It strikes me time and again how different people have different ways to describe the same business. The differences may be subtle, only a few words may be different. But when you are developing a strategy, it is important that everyone is clear about who you are and what your starting point is. Otherwise it will be difficult to describe your destination and what you need to do to get there. 

Consider the following simple example.

Example: Tony’s Pizza

Example: Tony’s Pizza

Tony is the owner of a small chain of pizza restaurants called Tony’s Pizza. There are 2 locations in the tri-state area. Tony has gathered his team to review their strategy and identify new areas of growth. Having subscribed to “Rock Your Strategy”, Tony is beginning with a discussion of the mission of the business. 

“Easy!”, exclaims Stefano, head chef of the chain and designer of its menu. “All we have to do is expand the menu beyond pizza. We are an Italian family restaurant after all! Diners want antipasti and secondi!”. 

“Italian family restaurant?” asks Jen confused. Jen is Tony’s wife and takes care of the company’s finances. “Honestly, we are a pizza parlor. We make pizza and sell pizza. People come here because we have the best pizza at the best prices. People don’t come here for the ‘dining experience’”.

Brian, the part-time delivery driver, looks up from his smartphone. “Actually, I do get asked occasionally when I deliver pizzas whether we are only a pizza delivery service or whether we have a sit-in restaurant as well. It seems customers are not aware of our 2 restaurant locations.”

Tony realizes that this is going to be more difficult than he had expected. Ten minutes into the meeting and there is no consensus on what kind of business they are actually running today: a family restaurant, a pizza parlor, or a pizza delivery service? Tony senses that clarity about today’s business is needed before they can discuss how to identify future opportunities for growth.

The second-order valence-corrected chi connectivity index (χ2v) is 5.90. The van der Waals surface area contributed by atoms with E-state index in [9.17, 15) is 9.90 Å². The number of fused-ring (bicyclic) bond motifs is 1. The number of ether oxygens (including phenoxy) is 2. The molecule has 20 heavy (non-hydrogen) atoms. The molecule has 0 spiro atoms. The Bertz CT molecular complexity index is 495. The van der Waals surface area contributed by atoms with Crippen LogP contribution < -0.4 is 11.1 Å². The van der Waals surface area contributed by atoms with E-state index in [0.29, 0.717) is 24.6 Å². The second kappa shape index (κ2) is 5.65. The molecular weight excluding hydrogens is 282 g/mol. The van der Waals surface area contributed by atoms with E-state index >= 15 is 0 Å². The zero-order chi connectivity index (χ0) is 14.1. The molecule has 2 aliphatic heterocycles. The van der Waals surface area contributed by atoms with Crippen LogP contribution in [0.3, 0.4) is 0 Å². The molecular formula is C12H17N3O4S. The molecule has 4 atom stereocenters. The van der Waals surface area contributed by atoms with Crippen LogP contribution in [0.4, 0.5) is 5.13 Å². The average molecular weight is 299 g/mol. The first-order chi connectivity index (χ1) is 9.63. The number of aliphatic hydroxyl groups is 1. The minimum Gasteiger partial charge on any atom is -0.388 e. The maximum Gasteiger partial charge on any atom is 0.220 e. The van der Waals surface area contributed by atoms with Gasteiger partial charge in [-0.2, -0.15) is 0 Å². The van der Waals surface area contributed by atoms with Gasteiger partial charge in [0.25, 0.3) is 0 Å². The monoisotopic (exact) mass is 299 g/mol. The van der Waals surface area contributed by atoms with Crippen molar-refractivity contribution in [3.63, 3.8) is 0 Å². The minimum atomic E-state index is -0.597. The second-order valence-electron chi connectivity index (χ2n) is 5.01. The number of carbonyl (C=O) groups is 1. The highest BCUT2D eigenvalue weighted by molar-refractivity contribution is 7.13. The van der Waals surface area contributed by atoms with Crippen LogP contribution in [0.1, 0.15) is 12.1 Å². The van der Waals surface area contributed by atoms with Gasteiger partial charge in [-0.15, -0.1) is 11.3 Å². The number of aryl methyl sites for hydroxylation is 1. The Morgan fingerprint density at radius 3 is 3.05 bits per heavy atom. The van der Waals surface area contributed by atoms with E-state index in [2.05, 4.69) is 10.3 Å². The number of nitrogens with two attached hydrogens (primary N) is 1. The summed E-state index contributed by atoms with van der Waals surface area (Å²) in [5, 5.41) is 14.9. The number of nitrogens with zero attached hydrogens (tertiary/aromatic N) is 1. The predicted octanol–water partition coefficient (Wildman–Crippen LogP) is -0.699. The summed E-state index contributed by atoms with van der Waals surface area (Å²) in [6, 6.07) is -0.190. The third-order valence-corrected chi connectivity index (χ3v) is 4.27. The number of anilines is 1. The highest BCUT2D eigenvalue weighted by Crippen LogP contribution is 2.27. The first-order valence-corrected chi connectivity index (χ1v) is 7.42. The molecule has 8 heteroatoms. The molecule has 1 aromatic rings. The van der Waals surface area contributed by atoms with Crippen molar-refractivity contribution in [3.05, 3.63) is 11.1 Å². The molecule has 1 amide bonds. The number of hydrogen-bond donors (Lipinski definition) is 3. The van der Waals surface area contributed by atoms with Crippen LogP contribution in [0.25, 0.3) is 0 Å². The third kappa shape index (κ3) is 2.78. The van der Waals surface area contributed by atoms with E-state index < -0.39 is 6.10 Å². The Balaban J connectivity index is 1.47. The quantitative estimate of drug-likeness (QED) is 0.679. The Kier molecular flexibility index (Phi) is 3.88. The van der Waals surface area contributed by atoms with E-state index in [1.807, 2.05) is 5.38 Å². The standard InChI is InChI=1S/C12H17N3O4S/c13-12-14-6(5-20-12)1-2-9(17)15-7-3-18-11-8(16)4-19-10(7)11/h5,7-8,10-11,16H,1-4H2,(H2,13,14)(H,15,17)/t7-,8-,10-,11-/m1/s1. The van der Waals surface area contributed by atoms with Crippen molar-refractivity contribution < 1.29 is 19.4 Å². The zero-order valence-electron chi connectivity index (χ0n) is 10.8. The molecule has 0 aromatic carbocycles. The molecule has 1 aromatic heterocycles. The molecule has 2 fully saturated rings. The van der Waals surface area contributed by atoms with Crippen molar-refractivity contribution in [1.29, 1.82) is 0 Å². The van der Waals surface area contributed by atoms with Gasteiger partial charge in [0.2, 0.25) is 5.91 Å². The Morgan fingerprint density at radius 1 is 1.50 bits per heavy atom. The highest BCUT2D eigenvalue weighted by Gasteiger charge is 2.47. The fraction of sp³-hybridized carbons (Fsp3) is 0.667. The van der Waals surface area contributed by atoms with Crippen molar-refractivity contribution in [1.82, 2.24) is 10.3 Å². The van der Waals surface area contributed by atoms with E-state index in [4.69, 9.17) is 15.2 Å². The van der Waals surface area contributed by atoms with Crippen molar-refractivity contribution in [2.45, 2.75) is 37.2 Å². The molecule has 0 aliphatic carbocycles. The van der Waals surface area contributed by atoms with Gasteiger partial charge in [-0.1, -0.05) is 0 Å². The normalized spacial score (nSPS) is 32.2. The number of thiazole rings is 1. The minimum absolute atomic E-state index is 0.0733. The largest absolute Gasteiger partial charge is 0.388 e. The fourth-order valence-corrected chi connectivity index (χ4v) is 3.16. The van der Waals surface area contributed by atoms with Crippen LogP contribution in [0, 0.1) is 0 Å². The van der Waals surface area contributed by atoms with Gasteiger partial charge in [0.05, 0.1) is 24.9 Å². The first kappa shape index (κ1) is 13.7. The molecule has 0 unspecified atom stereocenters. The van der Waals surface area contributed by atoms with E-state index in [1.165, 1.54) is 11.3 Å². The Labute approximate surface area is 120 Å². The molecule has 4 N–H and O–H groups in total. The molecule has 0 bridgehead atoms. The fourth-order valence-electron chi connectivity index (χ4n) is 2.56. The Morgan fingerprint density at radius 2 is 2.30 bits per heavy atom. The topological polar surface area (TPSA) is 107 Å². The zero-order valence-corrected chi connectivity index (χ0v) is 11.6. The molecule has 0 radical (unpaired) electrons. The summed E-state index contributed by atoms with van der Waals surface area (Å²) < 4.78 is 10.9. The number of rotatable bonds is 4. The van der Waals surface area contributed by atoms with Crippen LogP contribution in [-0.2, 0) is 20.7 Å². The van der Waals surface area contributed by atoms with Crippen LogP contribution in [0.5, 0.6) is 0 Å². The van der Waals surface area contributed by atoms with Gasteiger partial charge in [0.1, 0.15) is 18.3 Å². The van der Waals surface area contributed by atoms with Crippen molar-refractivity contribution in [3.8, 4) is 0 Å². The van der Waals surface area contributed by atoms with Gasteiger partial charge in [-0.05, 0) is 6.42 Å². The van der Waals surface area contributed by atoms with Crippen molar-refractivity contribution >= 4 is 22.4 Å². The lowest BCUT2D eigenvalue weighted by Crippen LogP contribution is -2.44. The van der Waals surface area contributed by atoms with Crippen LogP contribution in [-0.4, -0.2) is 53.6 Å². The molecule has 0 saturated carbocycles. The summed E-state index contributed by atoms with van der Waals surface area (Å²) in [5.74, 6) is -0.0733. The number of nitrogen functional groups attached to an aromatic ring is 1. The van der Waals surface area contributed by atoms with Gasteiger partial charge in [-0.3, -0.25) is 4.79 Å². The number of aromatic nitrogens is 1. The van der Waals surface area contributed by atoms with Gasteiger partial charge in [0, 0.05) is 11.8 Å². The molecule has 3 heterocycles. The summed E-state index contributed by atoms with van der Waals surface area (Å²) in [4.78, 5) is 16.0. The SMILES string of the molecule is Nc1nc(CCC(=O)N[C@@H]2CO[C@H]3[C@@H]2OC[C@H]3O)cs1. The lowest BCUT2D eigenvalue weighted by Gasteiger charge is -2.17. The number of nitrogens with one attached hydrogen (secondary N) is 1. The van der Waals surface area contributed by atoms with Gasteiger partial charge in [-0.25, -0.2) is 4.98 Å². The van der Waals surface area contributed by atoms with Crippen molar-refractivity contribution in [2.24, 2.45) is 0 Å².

Okay, I admit that the Tony’s Pizza example is maybe an oversimplification. But the point is that Tony’s choices about how to grow his business are going to be vastly different depending on how he defines his starting point. 

If he determines his business to be a family restaurant, then to grow sales, he may indeed consider expanding his menu. Investing in new, higher-priced main dishes may appeal to a different kind of customer segment with more disposable income. 

If Tony concludes that his business is a pizza parlor, growing sales may require opening additional locations. This might take time and be quite capital intensive.  

If in the mind of the customer Tony’s Pizza is only a delivery service, then maybe all he needs to do is advertise to make people aware of his 2 dine-in locations to grow sales. 

His strategy therefore strongly depends on the definition of his company’s current business scope, products, and markets.

Key Take-away from Step 1

Be clear about your business’ main mission and purpose and make sure everyone on your team has the same understanding. This will ensure that you are thinking along the same lines later as you discuss steps 2-6. 

Step 2: Business Analysis
Step 2: Business Analysis

Step 2: Business Analysis

If step 1 was about your company’s mission, then step 2 dives deeper to identify your business’ core competencies and competitive position

Step 2 answers the question “What are my unique strengths and weaknesses?”

Let me first say that a detailed business analysis can be a daunting task. You pull away the curtain and unveil your company’s deepest secrets. This can be very uncomfortable and some owners might not be agreeable to reveal such details to their teams. This is up to you.